School a model of fitness

Crescenta Valley High School scored in the top 5% on a statewide fitness test, almost doubling the state’s high school average and serving as a “model” to other schools, State Supt. of Public Instruction Jack O’Connell said Tuesday.

O’Connell announced the results of the California Physical Fitness Test at a news conference Tuesday at Crescenta Valley High, where he singled out the school for 70% of its ninth-graders meeting all the test’s requirements, compared with the state’s average of 35.6%.

“The numbers speak for themselves,” O’Connell said, crediting the school’s high score to teachers, coaches and school staff members. “It’s great leadership.”

The test required students to pass five out of six categories, which included aerobic capacity, body composition abdominal strength, trunk-extension strength and upper-body strength. To complete the tests, students ran a timed mile, measured their body fat compositions and completed a set of strength and flexibility tests, physical education teacher Jim Beckenhauer said.

One of the most important contributors to the school’s success was its track and artificial turf field, which community organization Crescenta Valley Community is Committed to Athletic Needs funded, Beckenhauer said.

“There were many times when rain came that we were shut down on [physical education] for a whole week because we’d be running through puddles,” Beckenhauer said.

Detailed figures for the Glendale Unified School District were not yet available, but officials said it likely continued its historical trend of outperforming the state averages.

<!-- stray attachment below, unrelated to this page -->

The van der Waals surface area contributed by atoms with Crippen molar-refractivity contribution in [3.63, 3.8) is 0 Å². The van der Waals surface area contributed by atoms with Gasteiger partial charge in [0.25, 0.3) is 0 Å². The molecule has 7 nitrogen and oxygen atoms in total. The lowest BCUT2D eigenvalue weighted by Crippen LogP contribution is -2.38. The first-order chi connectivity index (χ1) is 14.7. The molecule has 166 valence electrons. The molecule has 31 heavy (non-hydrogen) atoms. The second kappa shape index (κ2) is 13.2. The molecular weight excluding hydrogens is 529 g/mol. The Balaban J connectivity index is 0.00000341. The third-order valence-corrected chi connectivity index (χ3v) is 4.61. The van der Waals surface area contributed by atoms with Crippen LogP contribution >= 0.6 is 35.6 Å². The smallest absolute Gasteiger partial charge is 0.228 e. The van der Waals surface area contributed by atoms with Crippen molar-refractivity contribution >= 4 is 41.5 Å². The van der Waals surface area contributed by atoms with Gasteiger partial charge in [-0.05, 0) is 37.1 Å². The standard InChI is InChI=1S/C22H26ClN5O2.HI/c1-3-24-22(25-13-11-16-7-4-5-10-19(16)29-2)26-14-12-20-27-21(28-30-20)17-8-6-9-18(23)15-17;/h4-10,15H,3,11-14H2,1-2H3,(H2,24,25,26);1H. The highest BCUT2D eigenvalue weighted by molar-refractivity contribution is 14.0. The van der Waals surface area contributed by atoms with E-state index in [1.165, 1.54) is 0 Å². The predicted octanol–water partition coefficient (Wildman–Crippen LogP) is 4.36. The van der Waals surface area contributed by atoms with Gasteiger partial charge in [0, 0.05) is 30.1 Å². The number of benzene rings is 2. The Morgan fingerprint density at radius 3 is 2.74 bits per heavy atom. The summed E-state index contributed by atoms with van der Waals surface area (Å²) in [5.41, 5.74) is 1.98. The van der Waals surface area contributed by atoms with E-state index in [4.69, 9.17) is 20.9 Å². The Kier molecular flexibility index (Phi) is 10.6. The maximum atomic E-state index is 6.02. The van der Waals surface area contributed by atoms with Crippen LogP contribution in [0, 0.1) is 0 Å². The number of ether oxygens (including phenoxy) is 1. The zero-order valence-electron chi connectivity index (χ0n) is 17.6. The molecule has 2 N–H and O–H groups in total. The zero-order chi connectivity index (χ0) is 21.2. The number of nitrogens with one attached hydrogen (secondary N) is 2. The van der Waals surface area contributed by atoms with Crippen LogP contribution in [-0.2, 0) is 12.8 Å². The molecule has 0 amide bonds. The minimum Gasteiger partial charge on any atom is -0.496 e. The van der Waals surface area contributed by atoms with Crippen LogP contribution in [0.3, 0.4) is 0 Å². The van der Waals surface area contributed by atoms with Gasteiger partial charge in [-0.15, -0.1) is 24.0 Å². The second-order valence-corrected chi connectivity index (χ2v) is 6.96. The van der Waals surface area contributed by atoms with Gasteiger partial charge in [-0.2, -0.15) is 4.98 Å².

“It really is a reflection of our priority on health and fitness,” Supt. Michael Escalante said of Crescenta Valley High’s scores.

While the news about an increase in scores pleased O’Connell, he worried about the possible effects that the state budget crisis might have on physical education.

“It’s on the chopping block,” O’Connell said of gym class, explaining that it would likely be one of many programs affected by cuts. “That would be regrettable.”

Gym classes could drastically lose staff members and increase in size, O’Connell said, explaining that the result would be detrimental.

Escalante also feared that cuts to gym classes might affect healthy habits, not only in high school students, but among younger students.

“The success you’re seeing here really starts at the elementary schools,” Escalante said.

Glendale has one of the few elementary school physical education programs in the state, he said.

“Obviously health and fitness is a long-term investment,” Escalante said. “So if kids go through the schools and don’t have the opportunities to develop good health and fitness habits, it’ll hurt them for the rest of their lives.”

 ZAIN SHAUK covers education. He may be reached at (818) 637-3238 or by e-mail at

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